I believe that the key to understanding this poem is in the line, “to oppose is to live”. By opposing against the default lifestyles that have been defined by society as “normal”, a person is able to see the world and live life from a different perspective. The poet does have a point with the presence of this particular line. Over the years society has established what is considered as the “normal” way of life. Society established school, ethics, and what is known to modern man as “right” or “wrong”. The way the world works as it is now has to do mostly with what has been created by people of the past. To follow life’s “rules” can have someone’s mind easily bound in a box with thoughts limited to what is deemed as “normal”. However, these should not be considered as “normal”, rather, these should simply be thought of as common and “mainstream”.

“To oppose”, as suggested in this poem, would be to look at the “mainstream” aspects of life and to defy them. In this way a person would be able to explore different aspects of life in ways that are alternative and independent from the norm and possibly even open windows of opportunity that would have otherwise been impossible if a person chooses to remain constrained to limited thinking (take note that the poet grew up in early 20th century Japan, a rather conservative society). Therefore, a person is able “to live” at a higher level.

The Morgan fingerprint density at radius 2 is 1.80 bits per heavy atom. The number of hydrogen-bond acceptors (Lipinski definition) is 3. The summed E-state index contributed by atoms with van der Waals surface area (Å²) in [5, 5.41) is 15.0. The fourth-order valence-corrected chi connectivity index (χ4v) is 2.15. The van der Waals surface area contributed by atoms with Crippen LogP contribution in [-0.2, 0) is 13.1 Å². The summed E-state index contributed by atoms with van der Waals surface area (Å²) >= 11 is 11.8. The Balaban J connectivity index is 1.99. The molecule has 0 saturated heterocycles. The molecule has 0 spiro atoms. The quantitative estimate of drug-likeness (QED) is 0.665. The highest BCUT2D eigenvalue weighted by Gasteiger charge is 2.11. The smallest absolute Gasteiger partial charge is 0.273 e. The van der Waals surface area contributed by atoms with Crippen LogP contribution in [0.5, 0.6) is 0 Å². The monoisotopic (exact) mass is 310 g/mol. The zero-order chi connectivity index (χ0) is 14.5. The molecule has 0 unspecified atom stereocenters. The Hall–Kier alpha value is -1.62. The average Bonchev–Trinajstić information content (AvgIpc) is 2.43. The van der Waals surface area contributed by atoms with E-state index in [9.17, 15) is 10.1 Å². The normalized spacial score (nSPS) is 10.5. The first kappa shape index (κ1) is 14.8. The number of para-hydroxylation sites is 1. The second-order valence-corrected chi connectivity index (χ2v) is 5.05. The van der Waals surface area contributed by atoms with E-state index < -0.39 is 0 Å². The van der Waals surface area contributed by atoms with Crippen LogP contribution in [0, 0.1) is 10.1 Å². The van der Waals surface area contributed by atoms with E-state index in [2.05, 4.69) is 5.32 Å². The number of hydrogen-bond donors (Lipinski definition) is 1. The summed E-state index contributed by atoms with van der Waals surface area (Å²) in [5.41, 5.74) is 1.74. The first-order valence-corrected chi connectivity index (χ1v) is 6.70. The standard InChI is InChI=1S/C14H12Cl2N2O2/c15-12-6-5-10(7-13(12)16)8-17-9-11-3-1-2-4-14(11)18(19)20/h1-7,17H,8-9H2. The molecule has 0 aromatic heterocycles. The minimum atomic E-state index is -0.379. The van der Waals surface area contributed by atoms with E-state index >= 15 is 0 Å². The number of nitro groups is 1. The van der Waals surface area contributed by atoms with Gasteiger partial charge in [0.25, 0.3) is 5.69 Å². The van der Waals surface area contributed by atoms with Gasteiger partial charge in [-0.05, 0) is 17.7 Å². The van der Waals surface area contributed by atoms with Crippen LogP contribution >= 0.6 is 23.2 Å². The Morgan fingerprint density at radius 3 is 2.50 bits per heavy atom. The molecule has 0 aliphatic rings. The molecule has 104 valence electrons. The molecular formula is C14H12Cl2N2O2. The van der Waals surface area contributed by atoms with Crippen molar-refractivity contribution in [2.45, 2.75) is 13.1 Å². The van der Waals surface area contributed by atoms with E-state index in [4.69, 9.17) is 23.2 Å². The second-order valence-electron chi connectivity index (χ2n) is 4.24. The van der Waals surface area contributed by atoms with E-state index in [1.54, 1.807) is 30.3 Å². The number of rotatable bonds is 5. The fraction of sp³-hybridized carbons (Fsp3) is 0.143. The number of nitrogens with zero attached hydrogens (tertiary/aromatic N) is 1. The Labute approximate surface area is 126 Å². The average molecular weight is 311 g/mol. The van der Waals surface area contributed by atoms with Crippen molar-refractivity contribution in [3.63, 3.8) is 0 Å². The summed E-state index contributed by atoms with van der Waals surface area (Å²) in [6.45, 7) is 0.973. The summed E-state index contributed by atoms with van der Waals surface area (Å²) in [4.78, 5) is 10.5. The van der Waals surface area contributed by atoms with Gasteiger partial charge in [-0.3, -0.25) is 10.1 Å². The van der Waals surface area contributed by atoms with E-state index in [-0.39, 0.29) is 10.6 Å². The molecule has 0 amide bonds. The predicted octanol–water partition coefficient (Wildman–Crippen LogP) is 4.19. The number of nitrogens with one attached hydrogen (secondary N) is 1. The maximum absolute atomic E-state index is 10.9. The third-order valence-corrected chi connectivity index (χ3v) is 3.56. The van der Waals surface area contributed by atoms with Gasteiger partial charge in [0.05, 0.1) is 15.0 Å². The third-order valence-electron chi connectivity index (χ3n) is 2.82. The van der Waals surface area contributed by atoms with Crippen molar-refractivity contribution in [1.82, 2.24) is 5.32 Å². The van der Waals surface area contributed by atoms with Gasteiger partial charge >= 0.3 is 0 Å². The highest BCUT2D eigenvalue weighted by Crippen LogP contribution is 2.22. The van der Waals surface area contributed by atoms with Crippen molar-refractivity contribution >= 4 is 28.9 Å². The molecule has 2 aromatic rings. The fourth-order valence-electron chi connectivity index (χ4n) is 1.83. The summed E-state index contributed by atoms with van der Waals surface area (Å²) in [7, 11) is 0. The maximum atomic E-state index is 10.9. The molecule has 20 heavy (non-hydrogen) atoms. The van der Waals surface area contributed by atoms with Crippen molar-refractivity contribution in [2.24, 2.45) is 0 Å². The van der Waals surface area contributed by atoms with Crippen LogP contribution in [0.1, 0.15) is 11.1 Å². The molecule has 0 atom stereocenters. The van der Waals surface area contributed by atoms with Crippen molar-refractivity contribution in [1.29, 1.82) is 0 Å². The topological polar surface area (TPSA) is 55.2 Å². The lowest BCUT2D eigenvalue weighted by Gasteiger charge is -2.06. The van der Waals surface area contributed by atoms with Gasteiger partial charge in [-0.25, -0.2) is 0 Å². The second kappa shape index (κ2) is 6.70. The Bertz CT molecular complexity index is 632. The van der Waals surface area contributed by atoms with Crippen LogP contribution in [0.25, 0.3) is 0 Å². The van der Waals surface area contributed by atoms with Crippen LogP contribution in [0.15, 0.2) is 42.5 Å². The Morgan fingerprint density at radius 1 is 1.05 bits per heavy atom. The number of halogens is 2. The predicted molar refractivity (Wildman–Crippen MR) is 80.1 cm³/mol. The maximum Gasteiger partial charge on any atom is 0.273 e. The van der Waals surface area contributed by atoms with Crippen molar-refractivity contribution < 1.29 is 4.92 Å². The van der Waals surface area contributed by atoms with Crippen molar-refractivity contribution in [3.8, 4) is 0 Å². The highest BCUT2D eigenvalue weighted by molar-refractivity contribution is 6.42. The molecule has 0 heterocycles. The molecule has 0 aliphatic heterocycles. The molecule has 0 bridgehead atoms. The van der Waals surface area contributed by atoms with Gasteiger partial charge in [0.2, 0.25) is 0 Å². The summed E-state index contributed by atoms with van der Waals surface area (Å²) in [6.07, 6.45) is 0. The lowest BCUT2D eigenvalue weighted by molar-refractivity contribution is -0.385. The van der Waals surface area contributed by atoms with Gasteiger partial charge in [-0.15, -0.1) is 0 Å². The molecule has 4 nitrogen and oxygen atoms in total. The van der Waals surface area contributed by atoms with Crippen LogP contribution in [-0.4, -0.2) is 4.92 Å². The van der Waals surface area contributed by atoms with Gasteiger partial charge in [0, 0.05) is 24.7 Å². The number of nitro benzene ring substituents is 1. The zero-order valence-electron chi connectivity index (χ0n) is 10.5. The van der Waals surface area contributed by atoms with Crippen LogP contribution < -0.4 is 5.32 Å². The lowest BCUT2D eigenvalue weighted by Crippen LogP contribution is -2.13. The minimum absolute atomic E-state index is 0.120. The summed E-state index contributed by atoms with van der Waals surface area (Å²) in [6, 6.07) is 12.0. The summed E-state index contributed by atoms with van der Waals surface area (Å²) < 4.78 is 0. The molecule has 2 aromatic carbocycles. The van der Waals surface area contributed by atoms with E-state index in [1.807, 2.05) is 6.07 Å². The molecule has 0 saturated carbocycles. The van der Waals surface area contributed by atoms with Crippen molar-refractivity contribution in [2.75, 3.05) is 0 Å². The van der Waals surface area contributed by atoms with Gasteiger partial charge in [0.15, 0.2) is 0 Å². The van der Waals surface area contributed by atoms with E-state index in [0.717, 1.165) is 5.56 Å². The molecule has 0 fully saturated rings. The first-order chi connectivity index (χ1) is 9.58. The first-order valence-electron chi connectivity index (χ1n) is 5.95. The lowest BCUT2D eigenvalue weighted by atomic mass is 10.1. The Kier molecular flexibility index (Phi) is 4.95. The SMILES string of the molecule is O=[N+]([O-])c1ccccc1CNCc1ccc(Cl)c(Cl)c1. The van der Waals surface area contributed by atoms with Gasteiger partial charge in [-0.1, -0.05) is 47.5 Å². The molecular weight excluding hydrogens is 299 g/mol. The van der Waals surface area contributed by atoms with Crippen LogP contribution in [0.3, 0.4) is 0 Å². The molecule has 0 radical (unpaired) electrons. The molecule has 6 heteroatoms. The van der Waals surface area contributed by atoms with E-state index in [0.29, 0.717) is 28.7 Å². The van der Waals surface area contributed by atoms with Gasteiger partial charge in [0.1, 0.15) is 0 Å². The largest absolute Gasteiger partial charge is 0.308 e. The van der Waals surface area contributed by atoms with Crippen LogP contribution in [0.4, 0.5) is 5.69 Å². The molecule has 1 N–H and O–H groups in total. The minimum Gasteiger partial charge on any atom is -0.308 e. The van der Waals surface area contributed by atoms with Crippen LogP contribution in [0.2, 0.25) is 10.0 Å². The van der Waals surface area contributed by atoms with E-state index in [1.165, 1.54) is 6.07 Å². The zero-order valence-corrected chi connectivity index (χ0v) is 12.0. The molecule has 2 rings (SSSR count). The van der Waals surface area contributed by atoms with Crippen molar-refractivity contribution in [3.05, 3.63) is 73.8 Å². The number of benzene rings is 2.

The final line of the poem poignantly ends with some introspective food for thought: “To oppose is to get a grip on the very self.” This extends the message of the poem to the reader, asking him or her not only to act independently but also to think independently. Overall, I believe that the poem asks the reader to live for independence and individualism on his or her own terms, rather than by the rules that external authorities have imposed upon them.

I like this poem because it’s fairly easy to understand and fairly easy to relate to. I understand what the poet is trying to convey because his ideals are very forward-thinking while down to earth at the same time. It’s highly comprehensible, which shows that a poem does not have to be overdosed on flowery language for it to be considered as a “good poem”. That’s probably another deviation that Mitsuharu applied to his poem. It’s straightforward in its free verse nature and I love that. This poem reminds me of Robert Frost’s poem, “The Road Not Taken” in a sense that it makes me think back on certain decisions that I have made and wondered about the “what ifs” had I chosen another direction.

This poem reminds me how great the world really is.

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#4. YourSceneSucks.com

YourSceneSucks.com was, around this time last year, my go-to site for personal entertainment. It features 25 (as of last month) stereotypes of today’s “scenesters”, complete with a guide to each character’s stereotypical appearance, personality, playlist and links. The “scenesters” displayed on the site range from the “generic ’emo’ boy” and girl (screamo and skunk hair included) to crunkcore kids in their ostentatious hoodies and even Pitchfork-reading, anti-consumerist indie hipsters.

Though each “scenester” on the site is definitely a caricature of the actual characters they personify, the essence of each stereotype doesn’t deviate too much from actuality. The site overall is eventually humorous, especially to those who can either relate to a stereotype or can make a connection between one of the “scenesters” and someone they might know.